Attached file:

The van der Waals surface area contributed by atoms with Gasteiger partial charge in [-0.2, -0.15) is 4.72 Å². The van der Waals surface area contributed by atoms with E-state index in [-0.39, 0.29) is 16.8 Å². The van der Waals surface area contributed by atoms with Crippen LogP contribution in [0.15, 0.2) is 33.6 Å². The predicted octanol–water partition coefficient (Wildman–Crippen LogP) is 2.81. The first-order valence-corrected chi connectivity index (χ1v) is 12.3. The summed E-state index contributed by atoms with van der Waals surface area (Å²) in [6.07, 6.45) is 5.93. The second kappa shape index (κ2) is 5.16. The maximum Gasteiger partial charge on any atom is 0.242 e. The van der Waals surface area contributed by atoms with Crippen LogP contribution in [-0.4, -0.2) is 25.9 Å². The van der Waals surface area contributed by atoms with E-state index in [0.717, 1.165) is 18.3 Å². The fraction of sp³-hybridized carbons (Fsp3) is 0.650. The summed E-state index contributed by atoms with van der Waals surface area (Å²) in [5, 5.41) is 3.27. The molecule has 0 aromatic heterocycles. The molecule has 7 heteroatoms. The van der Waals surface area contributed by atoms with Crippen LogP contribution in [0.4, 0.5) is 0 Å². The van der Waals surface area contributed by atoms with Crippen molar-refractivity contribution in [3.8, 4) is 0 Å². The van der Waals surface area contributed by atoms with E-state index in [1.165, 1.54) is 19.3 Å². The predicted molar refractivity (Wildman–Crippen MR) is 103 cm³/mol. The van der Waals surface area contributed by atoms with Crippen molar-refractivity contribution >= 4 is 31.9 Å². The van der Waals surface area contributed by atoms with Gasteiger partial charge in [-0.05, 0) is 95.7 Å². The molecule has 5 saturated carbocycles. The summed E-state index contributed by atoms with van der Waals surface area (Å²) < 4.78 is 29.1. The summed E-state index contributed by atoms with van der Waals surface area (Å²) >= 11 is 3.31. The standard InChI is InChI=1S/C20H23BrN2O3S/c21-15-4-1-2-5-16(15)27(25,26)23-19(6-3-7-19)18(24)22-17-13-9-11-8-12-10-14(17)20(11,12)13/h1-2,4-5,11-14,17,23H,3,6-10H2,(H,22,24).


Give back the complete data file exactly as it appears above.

The van der Waals surface area contributed by atoms with Gasteiger partial charge in [-0.2, -0.15) is 4.72 Å². The van der Waals surface area contributed by atoms with E-state index in [-0.39, 0.29) is 16.8 Å². The van der Waals surface area contributed by atoms with Crippen LogP contribution in [0.15, 0.2) is 33.6 Å². The predicted octanol–water partition coefficient (Wildman–Crippen LogP) is 2.81. The first-order valence-corrected chi connectivity index (χ1v) is 12.3. The summed E-state index contributed by atoms with van der Waals surface area (Å²) in [6.07, 6.45) is 5.93. The second kappa shape index (κ2) is 5.16. The maximum Gasteiger partial charge on any atom is 0.242 e. The van der Waals surface area contributed by atoms with Crippen LogP contribution in [-0.4, -0.2) is 25.9 Å². The van der Waals surface area contributed by atoms with E-state index in [0.717, 1.165) is 18.3 Å². The fraction of sp³-hybridized carbons (Fsp3) is 0.650. The summed E-state index contributed by atoms with van der Waals surface area (Å²) in [5, 5.41) is 3.27. The molecule has 0 aromatic heterocycles. The molecule has 7 heteroatoms. The van der Waals surface area contributed by atoms with Crippen LogP contribution in [0.4, 0.5) is 0 Å². The van der Waals surface area contributed by atoms with Crippen molar-refractivity contribution in [3.8, 4) is 0 Å². The van der Waals surface area contributed by atoms with E-state index in [1.165, 1.54) is 19.3 Å². The predicted molar refractivity (Wildman–Crippen MR) is 103 cm³/mol. The van der Waals surface area contributed by atoms with Crippen molar-refractivity contribution >= 4 is 31.9 Å². The van der Waals surface area contributed by atoms with Gasteiger partial charge in [-0.05, 0) is 95.7 Å². The molecule has 5 saturated carbocycles. The summed E-state index contributed by atoms with van der Waals surface area (Å²) < 4.78 is 29.1. The summed E-state index contributed by atoms with van der Waals surface area (Å²) >= 11 is 3.31. The standard InChI is InChI=1S/C20H23BrN2O3S/c21-15-4-1-2-5-16(15)27(25,26)23-19(6-3-7-19)18(24)22-17-13-9-11-8-12-10-14(17)20(11,12)13/h1-2,4-5,11-14,17,23H,3,6-10H2,(H,22,24).